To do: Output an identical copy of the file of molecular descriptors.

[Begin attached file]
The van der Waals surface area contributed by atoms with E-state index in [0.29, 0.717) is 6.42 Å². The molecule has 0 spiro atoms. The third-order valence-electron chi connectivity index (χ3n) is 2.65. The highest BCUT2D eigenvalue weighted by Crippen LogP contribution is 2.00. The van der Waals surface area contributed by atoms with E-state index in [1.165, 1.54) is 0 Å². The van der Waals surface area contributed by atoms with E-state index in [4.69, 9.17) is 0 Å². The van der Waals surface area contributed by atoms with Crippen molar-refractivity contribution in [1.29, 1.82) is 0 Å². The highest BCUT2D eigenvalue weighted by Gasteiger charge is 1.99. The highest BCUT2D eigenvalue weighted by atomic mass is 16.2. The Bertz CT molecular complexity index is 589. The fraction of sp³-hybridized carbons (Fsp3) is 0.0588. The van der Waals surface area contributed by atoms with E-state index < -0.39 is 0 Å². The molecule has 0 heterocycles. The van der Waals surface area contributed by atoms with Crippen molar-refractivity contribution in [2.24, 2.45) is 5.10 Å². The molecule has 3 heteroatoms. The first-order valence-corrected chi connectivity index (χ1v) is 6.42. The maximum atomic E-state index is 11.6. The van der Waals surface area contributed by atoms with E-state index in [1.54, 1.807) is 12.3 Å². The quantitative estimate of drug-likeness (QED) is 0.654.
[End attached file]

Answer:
The van der Waals surface area contributed by atoms with E-state index in [0.29, 0.717) is 6.42 Å². The molecule has 0 spiro atoms. The third-order valence-electron chi connectivity index (χ3n) is 2.65. The highest BCUT2D eigenvalue weighted by Crippen LogP contribution is 2.00. The van der Waals surface area contributed by atoms with E-state index in [1.165, 1.54) is 0 Å². The van der Waals surface area contributed by atoms with E-state index in [4.69, 9.17) is 0 Å². The van der Waals surface area contributed by atoms with Crippen molar-refractivity contribution in [1.29, 1.82) is 0 Å². The highest BCUT2D eigenvalue weighted by Gasteiger charge is 1.99. The highest BCUT2D eigenvalue weighted by atomic mass is 16.2. The Bertz CT molecular complexity index is 589. The fraction of sp³-hybridized carbons (Fsp3) is 0.0588. The van der Waals surface area contributed by atoms with E-state index < -0.39 is 0 Å². The molecule has 0 heterocycles. The van der Waals surface area contributed by atoms with Crippen molar-refractivity contribution in [2.24, 2.45) is 5.10 Å². The molecule has 3 heteroatoms. The first-order valence-corrected chi connectivity index (χ1v) is 6.42. The maximum atomic E-state index is 11.6. The van der Waals surface area contributed by atoms with E-state index in [1.54, 1.807) is 12.3 Å². The quantitative estimate of drug-likeness (QED) is 0.654.